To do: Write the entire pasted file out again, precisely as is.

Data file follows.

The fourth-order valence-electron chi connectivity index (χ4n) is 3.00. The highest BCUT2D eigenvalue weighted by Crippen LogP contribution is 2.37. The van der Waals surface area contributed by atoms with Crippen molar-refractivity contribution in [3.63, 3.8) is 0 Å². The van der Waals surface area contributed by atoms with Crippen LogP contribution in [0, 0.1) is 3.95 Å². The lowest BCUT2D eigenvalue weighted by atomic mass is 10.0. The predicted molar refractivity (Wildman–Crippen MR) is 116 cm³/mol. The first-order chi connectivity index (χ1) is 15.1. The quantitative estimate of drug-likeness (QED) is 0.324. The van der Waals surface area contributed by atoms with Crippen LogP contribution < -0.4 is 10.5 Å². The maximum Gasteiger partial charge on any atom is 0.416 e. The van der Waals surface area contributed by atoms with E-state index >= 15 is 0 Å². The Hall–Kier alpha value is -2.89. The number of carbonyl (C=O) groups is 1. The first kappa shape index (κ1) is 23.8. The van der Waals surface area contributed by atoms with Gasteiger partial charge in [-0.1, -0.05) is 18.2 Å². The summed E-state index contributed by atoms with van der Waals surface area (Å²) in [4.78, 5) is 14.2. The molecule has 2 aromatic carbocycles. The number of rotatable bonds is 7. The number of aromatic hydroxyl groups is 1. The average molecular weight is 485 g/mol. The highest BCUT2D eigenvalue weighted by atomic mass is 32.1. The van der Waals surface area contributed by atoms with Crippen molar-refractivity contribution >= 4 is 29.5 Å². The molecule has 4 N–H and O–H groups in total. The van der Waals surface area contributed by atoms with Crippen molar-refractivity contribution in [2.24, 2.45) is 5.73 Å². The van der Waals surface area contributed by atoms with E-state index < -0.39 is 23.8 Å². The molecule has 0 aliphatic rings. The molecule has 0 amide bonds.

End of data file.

The fourth-order valence-electron chi connectivity index (χ4n) is 3.00. The highest BCUT2D eigenvalue weighted by Crippen LogP contribution is 2.37. The van der Waals surface area contributed by atoms with Crippen molar-refractivity contribution in [3.63, 3.8) is 0 Å². The van der Waals surface area contributed by atoms with Crippen LogP contribution in [0, 0.1) is 3.95 Å². The lowest BCUT2D eigenvalue weighted by atomic mass is 10.0. The predicted molar refractivity (Wildman–Crippen MR) is 116 cm³/mol. The first-order chi connectivity index (χ1) is 15.1. The quantitative estimate of drug-likeness (QED) is 0.324. The van der Waals surface area contributed by atoms with Crippen LogP contribution < -0.4 is 10.5 Å². The maximum Gasteiger partial charge on any atom is 0.416 e. The van der Waals surface area contributed by atoms with E-state index >= 15 is 0 Å². The Hall–Kier alpha value is -2.89. The number of carbonyl (C=O) groups is 1. The first kappa shape index (κ1) is 23.8. The van der Waals surface area contributed by atoms with Gasteiger partial charge in [-0.1, -0.05) is 18.2 Å². The summed E-state index contributed by atoms with van der Waals surface area (Å²) in [4.78, 5) is 14.2. The molecule has 2 aromatic carbocycles. The number of rotatable bonds is 7. The number of aromatic hydroxyl groups is 1. The average molecular weight is 485 g/mol. The highest BCUT2D eigenvalue weighted by atomic mass is 32.1. The van der Waals surface area contributed by atoms with Crippen molar-refractivity contribution >= 4 is 29.5 Å². The molecule has 4 N–H and O–H groups in total. The van der Waals surface area contributed by atoms with Crippen molar-refractivity contribution in [2.24, 2.45) is 5.73 Å². The van der Waals surface area contributed by atoms with E-state index < -0.39 is 23.8 Å². The molecule has 0 aliphatic rings. The molecule has 0 amide bonds.